Background: Post-traumatic stress disorder (PTSD) can occur in both adults and children/adolescents. Untreated PTSD can lead to negative long-term mental health conditions such as depression, anxiety, low self-concept, disruptive behaviors, and/or substance use disorders. To prevent these adverse effects, treatment of PTSD is essential, especially in young population due to their greater vulnerability. The principal aim of this meta-analysis was to examine the efficacy of eye movement desensitization and reprocessing (EMDR) therapy for PTSD symptoms in children and adolescents. Secondary objectives were to assess whether EMDR therapy was effective to improve depressive or anxious comorbid symptoms.
Methods: We conducted a thorough systematic search of studies published until January 2017, using PubMed, Medline, Scopus, and ScienceDirect as databases. All randomized controlled trials with an EMDR group condition compared to a control group, such as treatment as usual or another psychological treatment, were included. Meta-analysis was conducted with MetaNSUE to avoid biases related to missing information.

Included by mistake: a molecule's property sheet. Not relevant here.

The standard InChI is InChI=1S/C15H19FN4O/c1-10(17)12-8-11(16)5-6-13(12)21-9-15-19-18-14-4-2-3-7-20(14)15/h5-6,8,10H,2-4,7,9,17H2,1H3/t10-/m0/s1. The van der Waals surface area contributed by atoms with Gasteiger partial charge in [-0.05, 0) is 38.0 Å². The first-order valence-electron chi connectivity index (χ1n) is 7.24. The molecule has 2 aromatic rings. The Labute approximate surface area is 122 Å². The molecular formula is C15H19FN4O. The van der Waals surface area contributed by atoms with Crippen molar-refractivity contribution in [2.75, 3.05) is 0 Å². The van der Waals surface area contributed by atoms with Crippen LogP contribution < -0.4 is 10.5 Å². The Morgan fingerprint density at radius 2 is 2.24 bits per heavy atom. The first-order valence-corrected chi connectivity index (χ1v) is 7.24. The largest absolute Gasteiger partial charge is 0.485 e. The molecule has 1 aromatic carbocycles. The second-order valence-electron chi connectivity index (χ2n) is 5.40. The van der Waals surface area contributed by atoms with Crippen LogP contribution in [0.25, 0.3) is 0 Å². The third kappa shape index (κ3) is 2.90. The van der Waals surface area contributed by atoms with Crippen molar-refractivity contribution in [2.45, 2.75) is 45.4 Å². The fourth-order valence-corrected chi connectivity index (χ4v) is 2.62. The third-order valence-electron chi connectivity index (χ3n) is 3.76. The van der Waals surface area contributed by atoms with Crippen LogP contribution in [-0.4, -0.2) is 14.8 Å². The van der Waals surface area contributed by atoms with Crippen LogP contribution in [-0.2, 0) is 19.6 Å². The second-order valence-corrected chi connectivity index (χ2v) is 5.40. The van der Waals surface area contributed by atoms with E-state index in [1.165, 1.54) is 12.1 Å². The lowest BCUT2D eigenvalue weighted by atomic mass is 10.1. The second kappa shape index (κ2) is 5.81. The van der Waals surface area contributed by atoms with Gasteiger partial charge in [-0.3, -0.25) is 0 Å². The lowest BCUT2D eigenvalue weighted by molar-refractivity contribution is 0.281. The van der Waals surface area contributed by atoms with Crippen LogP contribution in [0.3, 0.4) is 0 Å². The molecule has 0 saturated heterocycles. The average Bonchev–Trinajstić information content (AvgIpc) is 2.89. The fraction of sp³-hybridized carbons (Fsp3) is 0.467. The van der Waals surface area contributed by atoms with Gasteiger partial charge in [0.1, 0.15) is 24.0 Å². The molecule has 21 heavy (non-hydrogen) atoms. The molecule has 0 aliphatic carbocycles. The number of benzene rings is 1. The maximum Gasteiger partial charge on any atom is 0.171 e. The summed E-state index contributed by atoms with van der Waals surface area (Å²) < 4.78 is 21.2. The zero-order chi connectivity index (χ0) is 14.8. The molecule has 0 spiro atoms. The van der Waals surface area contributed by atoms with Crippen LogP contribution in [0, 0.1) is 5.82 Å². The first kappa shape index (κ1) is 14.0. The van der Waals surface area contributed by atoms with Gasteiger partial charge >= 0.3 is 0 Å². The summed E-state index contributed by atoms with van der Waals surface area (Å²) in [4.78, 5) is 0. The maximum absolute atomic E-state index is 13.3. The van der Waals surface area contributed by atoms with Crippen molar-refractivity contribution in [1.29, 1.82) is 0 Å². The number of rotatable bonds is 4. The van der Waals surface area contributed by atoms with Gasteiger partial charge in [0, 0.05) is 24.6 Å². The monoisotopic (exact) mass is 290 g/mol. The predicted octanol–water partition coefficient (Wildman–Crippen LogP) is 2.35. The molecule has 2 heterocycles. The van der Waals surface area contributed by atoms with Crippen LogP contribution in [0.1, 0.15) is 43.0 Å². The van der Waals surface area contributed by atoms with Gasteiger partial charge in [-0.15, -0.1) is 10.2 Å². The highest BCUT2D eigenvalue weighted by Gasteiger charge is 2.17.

Results: Eight studies (n = 295) met our inclusion criteria. EMDR therapy was superior to waitlist/placebo conditions and showed comparable efficacy to cognitive behavior therapy (CBT) in reducing post-traumatic and anxiety symptoms. A similar but non-statistically significant trend was observed for depressive symptoms. Exploratory subgroup analyses showed that effects might be smaller in studies that included more males and in more recent studies.
Pilz, R., Hartleb, R., Konrad, G., Reininghaus, E., & Unterrainer, H. F. (2017). [The role of eye movement desensitization and reprocessing (EMDR) in substance use disorders: A systematic review]. Fortschritte Der Neurologie-Psychiatrie, 85(10), 584-591. doi:10.1055/s-0043-118338
René Pilz. Medizinische Universität Graz, Universitätsklinik für Psychiatrie und Psychotherapeutische Medizin.